When Cotopaxi, an adventure gear and apparel company based in Salt Lake City, launched three years ago, founder and chief executive officer Davis Smith decided to get creative. “We bought two llamas on Craigslist and brought them to a bunch of college campuses around Utah,” he says. “Hundreds of students took selfies, so we had 30,000 social media posts by the end of that first day.” Though the strategy sounds like something dreamed up on the fly, the idea for a socially minded, sustainable outdoor brand was something Smith had been working on for a decade.

The son of a civil engineer, the Utah native had spent most of his childhood living in some of the most impoverished countries in Central America and South America: Bolivia, the Dominican Republic, Ecuador, Peru. “I remember being four years old and seeing kids younger than me on the side of the streets, completely naked, ” he says. “I felt that I had a responsibility to give back from an early age.”

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As an undergraduate he spent time in Brazil, where he saw how he could make a difference simply by giving away his lunch or spare change. It was around that time that he committed to “the idea of building a brand around giving back,” Smith explains. And though the company gives back 2 per cent of its annual revenue, the charitable ethos extends as well to its sustainably sourced materials and factories in the developing world that are known for fair wages, working conditions, and maternity care. “I’m not talking just part of the profits, but in terms of everything we do – the manufacturing process, even the delivery.”

After spending a couple of years back in Bolivia, Smith moved his family to Utah and tapped a friend from Wharton Business School, Stephan Jacob, to be his co-founder. Cotopaxi’s e-commerce site initially launched with backpacks and water bottles. Over the past three years, it has added jackets, dopp kits, organic wool sweaters, and technical tees, tripling profits annually and expanding the team from six to 60.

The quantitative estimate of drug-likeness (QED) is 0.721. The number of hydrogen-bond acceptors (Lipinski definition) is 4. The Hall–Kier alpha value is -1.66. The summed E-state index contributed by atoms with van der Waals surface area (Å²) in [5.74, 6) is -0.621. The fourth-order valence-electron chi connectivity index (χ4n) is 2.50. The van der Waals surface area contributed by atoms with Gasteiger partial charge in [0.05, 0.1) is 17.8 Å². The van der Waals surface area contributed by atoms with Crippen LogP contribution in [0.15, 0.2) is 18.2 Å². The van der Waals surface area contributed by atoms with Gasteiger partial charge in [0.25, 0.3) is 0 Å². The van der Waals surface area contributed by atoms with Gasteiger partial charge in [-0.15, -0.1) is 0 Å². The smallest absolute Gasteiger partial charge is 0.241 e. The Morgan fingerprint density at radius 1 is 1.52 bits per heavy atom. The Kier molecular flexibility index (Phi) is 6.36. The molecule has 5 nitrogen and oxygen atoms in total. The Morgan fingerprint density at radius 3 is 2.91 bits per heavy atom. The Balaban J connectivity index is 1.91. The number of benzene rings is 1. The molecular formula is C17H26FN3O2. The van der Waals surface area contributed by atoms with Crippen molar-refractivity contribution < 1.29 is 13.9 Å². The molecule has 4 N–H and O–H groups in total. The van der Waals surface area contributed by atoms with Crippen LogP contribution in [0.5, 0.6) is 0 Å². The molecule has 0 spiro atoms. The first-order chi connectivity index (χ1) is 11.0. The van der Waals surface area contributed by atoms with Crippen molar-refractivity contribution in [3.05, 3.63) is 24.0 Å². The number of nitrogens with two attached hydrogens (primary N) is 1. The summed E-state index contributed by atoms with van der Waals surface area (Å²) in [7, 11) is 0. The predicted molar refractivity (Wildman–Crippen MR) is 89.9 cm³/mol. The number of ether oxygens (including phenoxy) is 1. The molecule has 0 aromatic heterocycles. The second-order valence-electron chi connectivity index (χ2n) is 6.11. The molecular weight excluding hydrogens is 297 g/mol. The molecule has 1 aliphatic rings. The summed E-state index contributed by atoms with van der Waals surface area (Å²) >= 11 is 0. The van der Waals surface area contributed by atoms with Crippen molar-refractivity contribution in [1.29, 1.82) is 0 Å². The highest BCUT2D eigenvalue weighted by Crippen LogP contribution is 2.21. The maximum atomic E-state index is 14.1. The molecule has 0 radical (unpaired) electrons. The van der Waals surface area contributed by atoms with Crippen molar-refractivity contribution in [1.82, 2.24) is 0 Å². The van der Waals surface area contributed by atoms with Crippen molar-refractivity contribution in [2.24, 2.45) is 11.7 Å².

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Working with a factory in the Philippines to make Cotopaxi’s signature fluorescent, colour-block nylon windbreakers and bags, Smith was inspired by the vivid textiles of South America. In order to reduce the waste that comes with manufacturing them, he launched the Del Dia Collection, a series of fanny packs designed by factory workers, who use leftover scraps to make each one-of-a-kind piece.

Direct partnerships with farmers in Bolivia led to the release of the Libre sweater, a unisex, raglan-cut crew neck made entirely by village weavers from locally sourced llama fibres. Inspired by the sweater’s success, Cotopaxi will this month add llama wool socks in collaboration with the powerhouse outdoor brand Wigwam Mills. And though a lot of the pieces look like they could last double the time, the warranty for all of Cotopaxi’s products is 61 years, the average lifespan of a person in the underdeveloped world. “Just a reminder to people that that’s the case,” says Smith, “and that we need to do something about it.”

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In addition to giving back through the manufacturing process, each year the team selects a set of grantees to receive 2 per cent of the company’s revenue. This year’s focus is on the International Rescue Committee in the Middle East and Europe.

More targeted local philanthropy also happens via the Questival, a 24-hour adventure race in which teams of two to six people compete for prizes in fitness and teambuilding challenges. The event has become integral to the brand’s identity. The first took place in 2014 in Utah; this year, 60 will occur around the US Each, Smith says, raises about US$5,000 for charity from donations and merchandise sales. An app designed in-house allows teams to customise their own obstacle races while getting points for what Davis calls “flash mobs of service.” A recent challenge involved power-clearing litter from a river trail. (Non-monetary challenges are a big part of the experience.)

As for the two llamas – Coto and Paxi – that kicked off the whole adventure, they’re living on a farm near the house Smith shares with his wife and three kids. “Once in a while, they’ll come to one of our events,” he says. “I think we’re one of the only venture-backed companies that have llamas on their balance sheet.”